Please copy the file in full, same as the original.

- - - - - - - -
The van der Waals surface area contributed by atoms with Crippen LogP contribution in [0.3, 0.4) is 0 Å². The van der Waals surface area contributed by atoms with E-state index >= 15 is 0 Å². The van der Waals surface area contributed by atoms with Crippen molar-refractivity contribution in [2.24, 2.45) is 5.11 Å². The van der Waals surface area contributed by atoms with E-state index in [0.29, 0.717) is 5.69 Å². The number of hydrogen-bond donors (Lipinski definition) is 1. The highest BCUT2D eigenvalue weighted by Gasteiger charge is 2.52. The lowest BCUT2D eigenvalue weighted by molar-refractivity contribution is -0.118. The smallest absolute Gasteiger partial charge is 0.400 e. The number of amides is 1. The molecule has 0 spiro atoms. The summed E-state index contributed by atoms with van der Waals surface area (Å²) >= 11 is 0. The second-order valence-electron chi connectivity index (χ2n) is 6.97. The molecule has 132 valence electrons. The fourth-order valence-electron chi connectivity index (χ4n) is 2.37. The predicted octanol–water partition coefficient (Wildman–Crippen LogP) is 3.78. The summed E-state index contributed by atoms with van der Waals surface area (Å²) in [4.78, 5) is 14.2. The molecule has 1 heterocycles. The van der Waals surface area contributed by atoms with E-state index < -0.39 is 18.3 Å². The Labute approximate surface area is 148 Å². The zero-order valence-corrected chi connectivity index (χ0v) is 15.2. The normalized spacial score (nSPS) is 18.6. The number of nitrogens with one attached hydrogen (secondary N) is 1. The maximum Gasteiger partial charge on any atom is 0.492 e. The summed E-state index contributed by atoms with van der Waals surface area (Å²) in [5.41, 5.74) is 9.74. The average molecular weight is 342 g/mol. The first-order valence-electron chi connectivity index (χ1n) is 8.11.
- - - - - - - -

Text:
The van der Waals surface area contributed by atoms with Crippen LogP contribution in [0.3, 0.4) is 0 Å². The van der Waals surface area contributed by atoms with E-state index >= 15 is 0 Å². The van der Waals surface area contributed by atoms with Crippen molar-refractivity contribution in [2.24, 2.45) is 5.11 Å². The van der Waals surface area contributed by atoms with E-state index in [0.29, 0.717) is 5.69 Å². The number of hydrogen-bond donors (Lipinski definition) is 1. The highest BCUT2D eigenvalue weighted by Gasteiger charge is 2.52. The lowest BCUT2D eigenvalue weighted by molar-refractivity contribution is -0.118. The smallest absolute Gasteiger partial charge is 0.400 e. The number of amides is 1. The molecule has 0 spiro atoms. The summed E-state index contributed by atoms with van der Waals surface area (Å²) >= 11 is 0. The second-order valence-electron chi connectivity index (χ2n) is 6.97. The molecule has 132 valence electrons. The fourth-order valence-electron chi connectivity index (χ4n) is 2.37. The predicted octanol–water partition coefficient (Wildman–Crippen LogP) is 3.78. The summed E-state index contributed by atoms with van der Waals surface area (Å²) in [4.78, 5) is 14.2. The molecule has 1 heterocycles. The van der Waals surface area contributed by atoms with E-state index < -0.39 is 18.3 Å². The Labute approximate surface area is 148 Å². The zero-order valence-corrected chi connectivity index (χ0v) is 15.2. The normalized spacial score (nSPS) is 18.6. The number of nitrogens with one attached hydrogen (secondary N) is 1. The maximum Gasteiger partial charge on any atom is 0.492 e. The summed E-state index contributed by atoms with van der Waals surface area (Å²) in [5.41, 5.74) is 9.74. The average molecular weight is 342 g/mol. The first-order valence-electron chi connectivity index (χ1n) is 8.11.